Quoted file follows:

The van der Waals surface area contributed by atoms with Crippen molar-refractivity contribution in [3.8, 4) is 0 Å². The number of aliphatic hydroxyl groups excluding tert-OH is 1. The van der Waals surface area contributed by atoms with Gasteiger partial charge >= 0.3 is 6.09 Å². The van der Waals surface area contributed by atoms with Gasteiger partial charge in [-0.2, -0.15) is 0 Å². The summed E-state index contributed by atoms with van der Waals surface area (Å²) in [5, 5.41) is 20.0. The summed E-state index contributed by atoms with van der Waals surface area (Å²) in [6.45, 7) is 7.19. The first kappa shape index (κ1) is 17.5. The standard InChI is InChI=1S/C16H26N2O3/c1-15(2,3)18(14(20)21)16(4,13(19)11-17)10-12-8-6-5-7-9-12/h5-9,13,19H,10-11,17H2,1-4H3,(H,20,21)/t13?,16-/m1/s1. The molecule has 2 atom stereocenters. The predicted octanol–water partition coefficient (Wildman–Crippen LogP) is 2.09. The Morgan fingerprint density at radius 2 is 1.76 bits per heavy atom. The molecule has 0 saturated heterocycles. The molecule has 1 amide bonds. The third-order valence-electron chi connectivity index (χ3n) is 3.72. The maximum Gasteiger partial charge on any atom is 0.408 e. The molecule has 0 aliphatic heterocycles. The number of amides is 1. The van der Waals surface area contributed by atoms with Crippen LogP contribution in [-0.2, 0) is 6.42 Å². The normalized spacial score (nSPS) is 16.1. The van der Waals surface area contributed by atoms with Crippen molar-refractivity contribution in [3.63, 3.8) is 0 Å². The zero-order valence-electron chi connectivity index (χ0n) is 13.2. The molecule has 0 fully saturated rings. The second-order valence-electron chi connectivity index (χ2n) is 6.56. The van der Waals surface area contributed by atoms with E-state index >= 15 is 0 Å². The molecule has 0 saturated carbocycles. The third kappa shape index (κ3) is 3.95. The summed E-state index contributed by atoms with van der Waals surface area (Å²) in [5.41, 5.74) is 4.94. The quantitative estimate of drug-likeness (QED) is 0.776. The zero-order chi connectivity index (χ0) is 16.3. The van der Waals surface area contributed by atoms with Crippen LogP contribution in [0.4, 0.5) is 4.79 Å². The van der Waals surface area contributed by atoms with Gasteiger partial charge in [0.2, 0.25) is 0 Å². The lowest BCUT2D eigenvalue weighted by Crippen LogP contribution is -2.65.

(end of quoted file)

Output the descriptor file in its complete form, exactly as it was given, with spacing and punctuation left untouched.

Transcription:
The van der Waals surface area contributed by atoms with Crippen molar-refractivity contribution in [3.8, 4) is 0 Å². The number of aliphatic hydroxyl groups excluding tert-OH is 1. The van der Waals surface area contributed by atoms with Gasteiger partial charge >= 0.3 is 6.09 Å². The van der Waals surface area contributed by atoms with Gasteiger partial charge in [-0.2, -0.15) is 0 Å². The summed E-state index contributed by atoms with van der Waals surface area (Å²) in [5, 5.41) is 20.0. The summed E-state index contributed by atoms with van der Waals surface area (Å²) in [6.45, 7) is 7.19. The first kappa shape index (κ1) is 17.5. The standard InChI is InChI=1S/C16H26N2O3/c1-15(2,3)18(14(20)21)16(4,13(19)11-17)10-12-8-6-5-7-9-12/h5-9,13,19H,10-11,17H2,1-4H3,(H,20,21)/t13?,16-/m1/s1. The molecule has 2 atom stereocenters. The predicted octanol–water partition coefficient (Wildman–Crippen LogP) is 2.09. The Morgan fingerprint density at radius 2 is 1.76 bits per heavy atom. The molecule has 0 saturated heterocycles. The molecule has 1 amide bonds. The third-order valence-electron chi connectivity index (χ3n) is 3.72. The maximum Gasteiger partial charge on any atom is 0.408 e. The molecule has 0 aliphatic heterocycles. The number of amides is 1. The van der Waals surface area contributed by atoms with Crippen LogP contribution in [-0.2, 0) is 6.42 Å². The normalized spacial score (nSPS) is 16.1. The van der Waals surface area contributed by atoms with Crippen molar-refractivity contribution in [3.63, 3.8) is 0 Å². The zero-order valence-electron chi connectivity index (χ0n) is 13.2. The molecule has 0 fully saturated rings. The second-order valence-electron chi connectivity index (χ2n) is 6.56. The van der Waals surface area contributed by atoms with E-state index >= 15 is 0 Å². The molecule has 0 saturated carbocycles. The third kappa shape index (κ3) is 3.95. The summed E-state index contributed by atoms with van der Waals surface area (Å²) in [5.41, 5.74) is 4.94. The quantitative estimate of drug-likeness (QED) is 0.776. The zero-order chi connectivity index (χ0) is 16.3. The van der Waals surface area contributed by atoms with Crippen LogP contribution in [0.4, 0.5) is 4.79 Å². The van der Waals surface area contributed by atoms with Gasteiger partial charge in [0.2, 0.25) is 0 Å². The lowest BCUT2D eigenvalue weighted by Crippen LogP contribution is -2.65.